For additional stiffening and simple aligning of the position of separating wall 4 in the muffler housing, the separating wall 4 is provided with impressions 26 and 27.
If in the embodiment in accordance with FIGS. 6 and 7 also preheating pipes 31 are included, the perforations in the separating wall 4 are formed by crimping their edges to form ejector nozzles 32. In order to prevent tensions due to heat the separating wall 4 may be provided proximate the ejector nozzles 32 with formed beads 37. Also, the separating wall may have imparted to it greater material strength than that of the pockets seated thereon.
It is still more advantageous, however, to have the two ejector nozzles 32 lead into their own chambers 33 which are defined by the separating wall 4 and the parts 34 welded thereon. In this connection it is advantageous to form the separating wall into three areas along its length, namely a center area for forming the pipes 11 and 12 and two end areas 4 and 4" (see FIG. 9) for forming the chambers 33. This provides advantages in the construction. Parts 34 are provided at their outermost end areas with perforations 35 by way of which they are in communication with the muffler chamber 6. Besides they may also have pocket-like recesses 36.
The preheating pipes 31 lead exactly in the area of the ejectors 32. Thus, sufficient ejector effect is provided for and thereby the conveying performance in the shunts defined by the preheating pipes. The gas flows of these shunts, however, no longer enter the exhaust stub without dampening as before, but they are also subject to sufficient dampening, as is the main gas stream.
Having now described our invention, what we desire to protect by letters patent of the United States is set forth in the appended claims.
1. Muffler for suppressing the noise of the exhaust gases of a flat internal combustion engine for mounting in the stern of the vehicleto be driven having a housing defined by two shell halves of sheet metal joined circumferentially, input and output pipes passing through said shell halves and sound suppressing means comprising a separating wall extending centrally of said housing and dividing said housing into two chambers, said shell halves having edges along which they are held together, for example by welding, said separating wall defining and supporting tuned exhaust portions for said exhaust gases and having perforations defining connections between said chambers, a tube extending into said muffler for supplying exhaust gases and a tube extending out of said housing for discharging gases, and further tubular means for discharging a partial gas stream for heating a carburetor or the like, said further tubular means having ejector nozzles that are formed by crimping the edges of the perforations in said separating wall.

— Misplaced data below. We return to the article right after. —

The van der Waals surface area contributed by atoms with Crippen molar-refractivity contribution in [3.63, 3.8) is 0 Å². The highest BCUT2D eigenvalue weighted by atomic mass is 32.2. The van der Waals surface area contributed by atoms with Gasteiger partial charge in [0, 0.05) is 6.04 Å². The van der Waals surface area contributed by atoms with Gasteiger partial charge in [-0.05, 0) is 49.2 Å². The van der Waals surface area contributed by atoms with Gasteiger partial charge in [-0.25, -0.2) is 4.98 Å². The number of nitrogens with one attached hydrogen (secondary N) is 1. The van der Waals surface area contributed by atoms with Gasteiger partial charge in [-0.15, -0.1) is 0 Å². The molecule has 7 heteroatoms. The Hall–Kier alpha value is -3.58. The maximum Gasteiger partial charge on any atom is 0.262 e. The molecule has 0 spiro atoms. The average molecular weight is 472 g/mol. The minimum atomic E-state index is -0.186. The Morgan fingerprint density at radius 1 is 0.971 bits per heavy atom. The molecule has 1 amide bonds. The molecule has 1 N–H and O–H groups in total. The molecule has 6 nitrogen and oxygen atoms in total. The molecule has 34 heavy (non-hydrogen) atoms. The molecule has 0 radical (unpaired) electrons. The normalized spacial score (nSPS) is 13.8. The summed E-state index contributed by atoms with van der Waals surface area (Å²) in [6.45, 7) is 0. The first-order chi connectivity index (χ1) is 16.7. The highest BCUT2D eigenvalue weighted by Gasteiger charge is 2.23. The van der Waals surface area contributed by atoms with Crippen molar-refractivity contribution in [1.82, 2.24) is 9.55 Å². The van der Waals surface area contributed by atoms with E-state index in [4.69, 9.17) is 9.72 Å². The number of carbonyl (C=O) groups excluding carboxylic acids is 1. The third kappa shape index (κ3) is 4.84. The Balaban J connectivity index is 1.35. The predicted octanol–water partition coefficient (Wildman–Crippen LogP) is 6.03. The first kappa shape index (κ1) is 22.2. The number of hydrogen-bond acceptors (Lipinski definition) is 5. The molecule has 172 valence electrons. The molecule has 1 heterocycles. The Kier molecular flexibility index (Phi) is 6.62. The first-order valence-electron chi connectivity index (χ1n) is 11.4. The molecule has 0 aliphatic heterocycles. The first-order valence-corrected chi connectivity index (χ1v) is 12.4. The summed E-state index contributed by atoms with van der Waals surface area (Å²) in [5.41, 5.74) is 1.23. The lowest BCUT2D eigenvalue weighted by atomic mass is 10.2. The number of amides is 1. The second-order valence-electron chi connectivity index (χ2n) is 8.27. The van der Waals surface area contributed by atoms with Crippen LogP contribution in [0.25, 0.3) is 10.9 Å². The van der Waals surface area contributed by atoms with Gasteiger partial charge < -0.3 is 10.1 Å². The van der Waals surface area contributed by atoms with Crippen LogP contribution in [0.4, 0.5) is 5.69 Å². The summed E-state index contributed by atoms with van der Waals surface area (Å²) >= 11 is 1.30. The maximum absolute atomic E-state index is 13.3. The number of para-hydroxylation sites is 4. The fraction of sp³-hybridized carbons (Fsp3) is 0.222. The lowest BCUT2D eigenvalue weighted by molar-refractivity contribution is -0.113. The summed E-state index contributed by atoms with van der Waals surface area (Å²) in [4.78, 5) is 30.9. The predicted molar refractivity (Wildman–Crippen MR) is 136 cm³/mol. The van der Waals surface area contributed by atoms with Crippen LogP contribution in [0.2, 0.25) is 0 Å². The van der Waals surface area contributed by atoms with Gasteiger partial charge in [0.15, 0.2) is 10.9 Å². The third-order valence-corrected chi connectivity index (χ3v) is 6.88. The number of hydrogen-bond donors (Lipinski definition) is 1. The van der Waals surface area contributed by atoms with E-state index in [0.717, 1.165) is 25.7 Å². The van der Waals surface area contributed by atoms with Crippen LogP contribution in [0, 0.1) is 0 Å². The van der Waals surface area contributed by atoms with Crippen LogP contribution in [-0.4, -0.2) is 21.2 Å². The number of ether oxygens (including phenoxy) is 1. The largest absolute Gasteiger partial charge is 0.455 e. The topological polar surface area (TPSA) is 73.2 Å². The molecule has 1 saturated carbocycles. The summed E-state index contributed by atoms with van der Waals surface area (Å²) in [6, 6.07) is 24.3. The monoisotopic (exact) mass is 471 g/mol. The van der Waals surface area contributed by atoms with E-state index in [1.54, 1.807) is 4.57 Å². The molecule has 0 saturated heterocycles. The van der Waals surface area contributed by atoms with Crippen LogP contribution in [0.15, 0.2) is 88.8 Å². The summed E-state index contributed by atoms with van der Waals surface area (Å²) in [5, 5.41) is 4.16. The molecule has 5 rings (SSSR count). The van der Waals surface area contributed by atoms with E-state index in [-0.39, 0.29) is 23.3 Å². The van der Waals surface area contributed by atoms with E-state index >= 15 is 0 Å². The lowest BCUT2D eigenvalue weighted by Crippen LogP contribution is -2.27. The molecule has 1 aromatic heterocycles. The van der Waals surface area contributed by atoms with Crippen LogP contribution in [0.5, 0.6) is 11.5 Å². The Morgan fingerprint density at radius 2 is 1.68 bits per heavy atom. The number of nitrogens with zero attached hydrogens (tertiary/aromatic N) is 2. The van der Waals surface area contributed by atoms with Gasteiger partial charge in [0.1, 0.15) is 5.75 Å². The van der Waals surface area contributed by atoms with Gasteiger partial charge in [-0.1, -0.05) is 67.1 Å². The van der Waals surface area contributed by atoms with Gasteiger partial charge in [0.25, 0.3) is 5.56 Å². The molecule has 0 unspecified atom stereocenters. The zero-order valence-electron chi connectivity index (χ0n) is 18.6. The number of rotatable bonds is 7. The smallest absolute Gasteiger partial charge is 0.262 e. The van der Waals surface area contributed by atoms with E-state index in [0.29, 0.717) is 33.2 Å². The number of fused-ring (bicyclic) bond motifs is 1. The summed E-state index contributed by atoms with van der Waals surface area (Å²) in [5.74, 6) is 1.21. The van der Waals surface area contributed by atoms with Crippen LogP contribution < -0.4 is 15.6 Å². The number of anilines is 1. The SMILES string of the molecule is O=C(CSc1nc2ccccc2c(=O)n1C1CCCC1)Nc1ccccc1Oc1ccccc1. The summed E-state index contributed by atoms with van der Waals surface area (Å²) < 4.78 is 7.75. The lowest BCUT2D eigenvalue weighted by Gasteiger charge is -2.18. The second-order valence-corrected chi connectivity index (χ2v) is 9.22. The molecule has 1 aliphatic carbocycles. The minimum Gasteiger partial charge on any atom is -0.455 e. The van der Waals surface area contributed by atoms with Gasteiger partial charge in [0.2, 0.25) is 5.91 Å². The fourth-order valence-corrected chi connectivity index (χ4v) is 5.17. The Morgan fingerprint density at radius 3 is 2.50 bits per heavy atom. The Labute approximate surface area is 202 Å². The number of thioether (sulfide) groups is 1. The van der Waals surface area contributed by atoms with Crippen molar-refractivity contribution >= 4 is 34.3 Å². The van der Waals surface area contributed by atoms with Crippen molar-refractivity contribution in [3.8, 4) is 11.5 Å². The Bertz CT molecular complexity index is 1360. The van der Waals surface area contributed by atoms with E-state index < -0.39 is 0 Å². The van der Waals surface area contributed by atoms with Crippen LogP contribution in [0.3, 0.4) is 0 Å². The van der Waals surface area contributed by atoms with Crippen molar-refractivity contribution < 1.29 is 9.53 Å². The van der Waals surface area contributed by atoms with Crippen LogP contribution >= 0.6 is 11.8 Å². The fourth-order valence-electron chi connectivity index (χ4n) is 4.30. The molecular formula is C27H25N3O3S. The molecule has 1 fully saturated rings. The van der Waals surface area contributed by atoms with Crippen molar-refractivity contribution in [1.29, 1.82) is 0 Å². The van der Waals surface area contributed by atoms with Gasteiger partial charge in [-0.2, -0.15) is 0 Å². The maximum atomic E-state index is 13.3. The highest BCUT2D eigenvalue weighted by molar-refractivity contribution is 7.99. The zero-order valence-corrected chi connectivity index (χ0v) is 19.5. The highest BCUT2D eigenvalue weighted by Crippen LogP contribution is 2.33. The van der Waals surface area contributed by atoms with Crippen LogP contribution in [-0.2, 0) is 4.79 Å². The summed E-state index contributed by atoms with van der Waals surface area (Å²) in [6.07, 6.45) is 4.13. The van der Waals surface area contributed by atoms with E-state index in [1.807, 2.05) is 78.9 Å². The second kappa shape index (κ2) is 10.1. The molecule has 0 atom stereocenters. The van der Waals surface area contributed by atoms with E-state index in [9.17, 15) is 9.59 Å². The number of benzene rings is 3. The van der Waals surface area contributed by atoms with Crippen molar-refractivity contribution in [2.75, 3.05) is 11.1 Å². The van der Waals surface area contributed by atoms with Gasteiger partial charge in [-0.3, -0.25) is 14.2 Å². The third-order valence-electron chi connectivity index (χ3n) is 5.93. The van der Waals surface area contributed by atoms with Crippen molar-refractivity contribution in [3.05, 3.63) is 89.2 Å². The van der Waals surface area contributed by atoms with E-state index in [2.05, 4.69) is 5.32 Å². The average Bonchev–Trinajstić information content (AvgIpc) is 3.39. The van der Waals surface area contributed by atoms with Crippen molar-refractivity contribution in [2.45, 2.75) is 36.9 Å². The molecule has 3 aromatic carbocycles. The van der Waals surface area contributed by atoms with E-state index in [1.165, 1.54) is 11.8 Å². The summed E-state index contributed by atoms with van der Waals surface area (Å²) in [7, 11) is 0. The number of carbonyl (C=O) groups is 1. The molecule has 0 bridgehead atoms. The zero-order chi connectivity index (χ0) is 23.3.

2. Muffler in accordance with claim 1, where said separating wall is subdivided into partial areas.
3. Muffler in accordance with claim 2, where said separating wall comprises lateral areas defining further suppression chambers.
4. Muffler in accordance with claim 1, where said separating wall is provided with reinforcing beads in the area surrounding the ejector nozzles in the separating wall in the area of the perforation of the edge.
5. Muffler in accordance with claim 3, where the thickness of the sheet metal of the separating wall is of greater strength than the parts defining additional chambers connected therewith.
UNITED STATES PATENT OFFICE CERTIFICATE OF CORRECTION Patent No. 5,827,529 Dated Augglst 6,
Inventor(s) Giinther Frietzsche and Peter Krause It is certified that error appears in the above-identified patent and that said Letters Patent are hereby corrected as shown below:
The correct name and address of she assignee is:
Firm Heinrich Gillet KG Edenkoben/Wein strasse, Germany Signed and sealed this 3rd day of December 1974.
McCOY M. GIBSON JR. C. MARSHALL DANN Attesting Officer I Commissioner of Patents FORM po'wso USCOMM-DC seen-Pee I I U.SI GOVERNMENT PRINTING OFFICE 2 $69 0-365-3" UNITED STATES PATENT OFFICE CERTIFICATE OF CORRECTION 5,827,529 Dated August 6, 1974 Patent No.
Inventor(s) Giinther Frietzsche and Peter Krause It is certified that error appears in the above-identified patent and that said Letters Patent are hereby corrected as shown below:
The correct name and address of the assignee is:
Firm Heinrich Gillet KG Edenkoben/Weinstrasse, Germany Signed and sealed this 3rd day of December 1974.
McCOY M. GIBSON JR. C. MARSHALL DANN Attesting Officer Commissioner of Patents FORM Po'mso (10-69) USCOMM-DC wen-P09 I I [1.5T GOVERNHENT PRINTING OFFICE 1 I9" -3l
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|U.S. Classification||181/238, 181/240|
|International Classification||F01N1/08, F01N13/18|
|Cooperative Classification||F01N1/08, F01N2470/02, F01N2470/06, F01N2450/20, F01N2470/16, F01N13/1838, F01N2470/14, F01N13/1872, F01N2470/18, F01N13/1888, F01N2450/22|
|European Classification||F01N13/18S, F01N1/08, F01N13/18D, F01N13/18F|